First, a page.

Professor Riccardo Picchio was a great friend of Bulgaria and emphasized the significant role of the Bulgarian state in the development of the history and Slavic and Orthodox culture for the whole of Europe. Exactly forty years ago, at the First Congress of Bulgarian Studies, he formulated his view that a new literary civilization was born in the ninth and tenth centuries, thus laying the foundation for an important period for all of medieval Christendom. This is what Vice President Iliana Iotova said on Thursday in her speech at the commemorative evening dedicated to the 100th anniversary of the birth of the distinguished Slavist and Bulgarianist Prof. Riccardo Picchio.
The initiative is part of the National Scientific Programme “Development and Promotion of Bulgarian Studies Abroad” and is under the patronage of the Vice President. The commemorative evening took place at the Bulgarian Academy of Sciences.
The Ninth International Colloquium on Old Bulgarian Studies started at the St. Kliment Ohridski Sofia University on August 28. This year it includes over 20 foreign researchers from various scientific organizations in Europe and over 15 Bulgarian researchers from several universities and the Bulgarian Academy of Sciences. One of the sessions of the colloquium was dedicated to the 100th anniversary of the birth of the great friend of Bulgaria, the famous Slavist and Bulgarian scholar prof. Riccardo Picchio, for whom the University of Sofia and the Bulgarian Academy of Sciences are organizing the special commemorative evening.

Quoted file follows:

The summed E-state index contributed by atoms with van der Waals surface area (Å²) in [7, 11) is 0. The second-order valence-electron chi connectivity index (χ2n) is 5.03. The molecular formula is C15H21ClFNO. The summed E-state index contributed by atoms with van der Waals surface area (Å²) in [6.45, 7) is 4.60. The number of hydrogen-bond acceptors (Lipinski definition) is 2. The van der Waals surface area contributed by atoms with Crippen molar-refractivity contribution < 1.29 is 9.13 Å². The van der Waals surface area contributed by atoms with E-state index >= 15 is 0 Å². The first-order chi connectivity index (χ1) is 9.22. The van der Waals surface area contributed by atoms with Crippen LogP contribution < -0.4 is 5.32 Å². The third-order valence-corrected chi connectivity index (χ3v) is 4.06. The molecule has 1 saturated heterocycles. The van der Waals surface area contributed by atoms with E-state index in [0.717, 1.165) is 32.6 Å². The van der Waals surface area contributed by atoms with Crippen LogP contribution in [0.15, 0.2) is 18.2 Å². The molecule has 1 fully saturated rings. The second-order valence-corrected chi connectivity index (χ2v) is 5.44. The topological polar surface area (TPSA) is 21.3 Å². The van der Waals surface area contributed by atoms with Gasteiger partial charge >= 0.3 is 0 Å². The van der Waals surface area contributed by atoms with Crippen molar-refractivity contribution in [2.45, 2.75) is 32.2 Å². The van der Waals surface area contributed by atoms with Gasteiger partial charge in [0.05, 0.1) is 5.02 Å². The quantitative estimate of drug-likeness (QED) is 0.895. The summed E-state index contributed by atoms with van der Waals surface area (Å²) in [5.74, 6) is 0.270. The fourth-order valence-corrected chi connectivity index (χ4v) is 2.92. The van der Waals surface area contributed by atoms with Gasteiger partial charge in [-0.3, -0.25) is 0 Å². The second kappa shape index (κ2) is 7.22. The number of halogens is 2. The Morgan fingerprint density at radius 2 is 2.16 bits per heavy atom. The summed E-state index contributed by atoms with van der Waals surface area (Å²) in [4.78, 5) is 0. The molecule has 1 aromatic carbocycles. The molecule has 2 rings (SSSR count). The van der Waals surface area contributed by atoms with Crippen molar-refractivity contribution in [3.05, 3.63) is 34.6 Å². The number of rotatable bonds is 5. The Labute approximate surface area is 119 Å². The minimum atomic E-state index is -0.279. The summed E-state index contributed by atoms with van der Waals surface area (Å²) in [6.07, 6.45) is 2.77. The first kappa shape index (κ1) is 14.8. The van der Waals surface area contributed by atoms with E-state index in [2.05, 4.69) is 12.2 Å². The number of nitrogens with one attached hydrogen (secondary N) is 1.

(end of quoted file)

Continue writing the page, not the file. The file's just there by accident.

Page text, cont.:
Science is a world of ideas, it is in Bulgaria’s interest that politicians listen to them and take inspiration for national culture, for the powerful but neglected territory of spirituality and self-consciousness. In this sense, I personally expect from those on whom it depends to finally take the political decision to create a Bulgarian Cultural Institute, as there is one in every country in the European Union, except Bulgaria, Vice President Iliana Iotova said.
The commemorative evening was also attended by Italian Ambassador to Bulgaria Giuseppina Zara, as well as scholars who participated in the Ninth International Colloquium on Old Bulgarian Studies.